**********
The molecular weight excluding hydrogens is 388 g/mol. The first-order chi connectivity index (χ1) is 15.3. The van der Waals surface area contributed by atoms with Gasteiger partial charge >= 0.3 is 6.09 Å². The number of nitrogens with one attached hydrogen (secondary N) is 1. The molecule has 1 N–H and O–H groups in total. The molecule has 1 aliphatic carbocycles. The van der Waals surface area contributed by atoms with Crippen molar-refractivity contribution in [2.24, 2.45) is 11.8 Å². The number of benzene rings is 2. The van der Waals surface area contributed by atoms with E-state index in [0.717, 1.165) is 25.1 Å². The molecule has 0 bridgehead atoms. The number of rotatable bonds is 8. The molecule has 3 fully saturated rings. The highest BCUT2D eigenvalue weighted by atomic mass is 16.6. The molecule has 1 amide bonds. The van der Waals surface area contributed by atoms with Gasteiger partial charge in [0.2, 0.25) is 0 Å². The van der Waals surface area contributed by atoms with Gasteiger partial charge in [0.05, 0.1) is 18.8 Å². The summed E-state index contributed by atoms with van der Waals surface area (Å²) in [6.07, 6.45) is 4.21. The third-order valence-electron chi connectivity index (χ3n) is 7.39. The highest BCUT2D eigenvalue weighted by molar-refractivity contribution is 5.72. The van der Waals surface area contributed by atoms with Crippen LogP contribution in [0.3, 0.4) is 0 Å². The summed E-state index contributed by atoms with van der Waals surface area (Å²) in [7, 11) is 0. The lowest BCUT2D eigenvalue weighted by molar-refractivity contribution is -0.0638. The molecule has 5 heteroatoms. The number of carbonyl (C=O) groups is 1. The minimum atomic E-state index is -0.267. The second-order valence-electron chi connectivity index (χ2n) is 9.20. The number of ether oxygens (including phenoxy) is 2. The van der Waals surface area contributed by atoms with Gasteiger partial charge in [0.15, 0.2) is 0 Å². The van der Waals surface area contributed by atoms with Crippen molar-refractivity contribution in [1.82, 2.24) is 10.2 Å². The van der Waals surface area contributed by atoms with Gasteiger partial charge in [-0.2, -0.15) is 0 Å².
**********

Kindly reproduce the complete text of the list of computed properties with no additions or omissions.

The molecular weight excluding hydrogens is 388 g/mol. The first-order chi connectivity index (χ1) is 15.3. The van der Waals surface area contributed by atoms with Gasteiger partial charge >= 0.3 is 6.09 Å². The number of nitrogens with one attached hydrogen (secondary N) is 1. The molecule has 1 N–H and O–H groups in total. The molecule has 1 aliphatic carbocycles. The van der Waals surface area contributed by atoms with Crippen molar-refractivity contribution in [2.24, 2.45) is 11.8 Å². The number of benzene rings is 2. The van der Waals surface area contributed by atoms with E-state index in [0.717, 1.165) is 25.1 Å². The molecule has 0 bridgehead atoms. The number of rotatable bonds is 8. The molecule has 3 fully saturated rings. The highest BCUT2D eigenvalue weighted by atomic mass is 16.6. The molecule has 1 amide bonds. The van der Waals surface area contributed by atoms with Gasteiger partial charge in [0.2, 0.25) is 0 Å². The van der Waals surface area contributed by atoms with Gasteiger partial charge in [0.05, 0.1) is 18.8 Å². The summed E-state index contributed by atoms with van der Waals surface area (Å²) in [6.07, 6.45) is 4.21. The third-order valence-electron chi connectivity index (χ3n) is 7.39. The highest BCUT2D eigenvalue weighted by molar-refractivity contribution is 5.72. The van der Waals surface area contributed by atoms with Crippen LogP contribution in [0.3, 0.4) is 0 Å². The summed E-state index contributed by atoms with van der Waals surface area (Å²) in [7, 11) is 0. The lowest BCUT2D eigenvalue weighted by molar-refractivity contribution is -0.0638. The molecule has 5 heteroatoms. The number of carbonyl (C=O) groups is 1. The minimum atomic E-state index is -0.267. The second-order valence-electron chi connectivity index (χ2n) is 9.20. The number of ether oxygens (including phenoxy) is 2. The van der Waals surface area contributed by atoms with Gasteiger partial charge in [0.15, 0.2) is 0 Å². The van der Waals surface area contributed by atoms with Crippen molar-refractivity contribution in [1.82, 2.24) is 10.2 Å². The van der Waals surface area contributed by atoms with Gasteiger partial charge in [-0.2, -0.15) is 0 Å².